The Penguin Book Of Curious And Interesting Numbers: Revised Edition by David WellsThe Penguin Book Of Curious And Interesting Numbers: Revised Edition by David Wells

The Penguin Book Of Curious And Interesting Numbers: Revised Edition

byDavid Wells

Paperback | May 1, 1998

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Everything you wanted to know about numbers is included in this book, including aliquot sequences, the cattle problem, Pascal’s triangle, and the Syracuse algorithm.

Why was the number of Hardy’s taxi significant? Why does Graham’s number need its own notation? How many grains of sand would fill the universe? What is the connection between the Golden Ratio and sunflowers? Why is 999 more than a distress call?

All these questions and a host more are answered in this fascinating book, now revised with nearly 200 extra entries as well as 250 additions to the original entries. There is even a comprehensive index for those annoying occasions when you remember the name but can’t recall the number.
David Wells was born in 1940. He had the rare distinction of being a Cambridge scholar in mathematics and failing his degree. He subsequently trained as a teacher and after working on computers and teaching machines taught mathematics and science in primary schools and mathematics in secondary schools. While at university he became the...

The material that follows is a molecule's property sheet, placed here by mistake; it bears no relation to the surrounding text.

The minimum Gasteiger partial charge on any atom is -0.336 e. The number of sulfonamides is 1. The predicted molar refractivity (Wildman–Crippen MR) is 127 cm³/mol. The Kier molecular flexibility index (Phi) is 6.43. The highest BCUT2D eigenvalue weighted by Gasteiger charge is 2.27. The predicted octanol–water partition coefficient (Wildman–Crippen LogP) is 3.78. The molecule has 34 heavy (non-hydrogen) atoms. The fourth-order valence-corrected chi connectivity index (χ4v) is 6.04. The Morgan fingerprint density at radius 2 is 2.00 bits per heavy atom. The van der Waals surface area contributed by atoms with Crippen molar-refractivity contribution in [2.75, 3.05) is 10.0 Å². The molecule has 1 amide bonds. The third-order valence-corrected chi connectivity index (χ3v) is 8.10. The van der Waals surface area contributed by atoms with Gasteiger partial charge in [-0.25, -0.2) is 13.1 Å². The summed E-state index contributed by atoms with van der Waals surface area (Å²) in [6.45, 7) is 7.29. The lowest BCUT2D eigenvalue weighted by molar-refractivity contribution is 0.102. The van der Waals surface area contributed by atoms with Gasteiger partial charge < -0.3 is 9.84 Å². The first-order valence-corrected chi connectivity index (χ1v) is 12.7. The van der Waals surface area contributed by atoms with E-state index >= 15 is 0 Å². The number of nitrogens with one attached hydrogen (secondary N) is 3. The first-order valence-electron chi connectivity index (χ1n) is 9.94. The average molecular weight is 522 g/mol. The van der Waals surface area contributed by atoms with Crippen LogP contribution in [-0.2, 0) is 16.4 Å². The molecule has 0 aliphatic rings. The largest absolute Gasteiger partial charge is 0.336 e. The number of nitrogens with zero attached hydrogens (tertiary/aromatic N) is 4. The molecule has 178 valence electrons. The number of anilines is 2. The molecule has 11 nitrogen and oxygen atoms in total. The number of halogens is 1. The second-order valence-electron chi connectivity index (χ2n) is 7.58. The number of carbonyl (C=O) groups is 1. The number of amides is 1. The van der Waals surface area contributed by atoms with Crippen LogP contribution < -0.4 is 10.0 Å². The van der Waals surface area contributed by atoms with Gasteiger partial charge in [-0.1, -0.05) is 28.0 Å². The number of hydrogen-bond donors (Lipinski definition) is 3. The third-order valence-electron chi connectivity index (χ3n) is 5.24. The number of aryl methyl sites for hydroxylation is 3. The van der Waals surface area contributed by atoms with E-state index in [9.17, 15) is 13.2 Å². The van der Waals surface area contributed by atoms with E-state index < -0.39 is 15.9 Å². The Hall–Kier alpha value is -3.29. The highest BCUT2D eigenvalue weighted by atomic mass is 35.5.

Title:The Penguin Book Of Curious And Interesting Numbers: Revised EditionFormat:PaperbackPublished:May 1, 1998Publisher:Penguin Publishing Group

The following ISBNs are associated with this title:

ISBN - 10:0140261494

ISBN - 13:9780140261493

Appropriate for ages: 18 - 18

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Rated 5 out of 5 by from This IS Interesting! Curious and Interesting Numbers by David Wells is a deep book. He gives tantalizing tidbits of information on different numbers which hint at the depth to which you could investigate further. For example there is probably a lot more about the number 17 and wall paper patterns. A great book for the mathophile.
Date published: 2017-12-21

From Our Editors

Revised with nearly 200 new entries, this dictionary contains all the information that anyone ever wanted to know about numbers--from minus one and its square root to cyclic, weird, perfect, untouchable and lucky numbers to Pascal's triangle and the Syracuse algorithm to numbers so large they boggle the imagination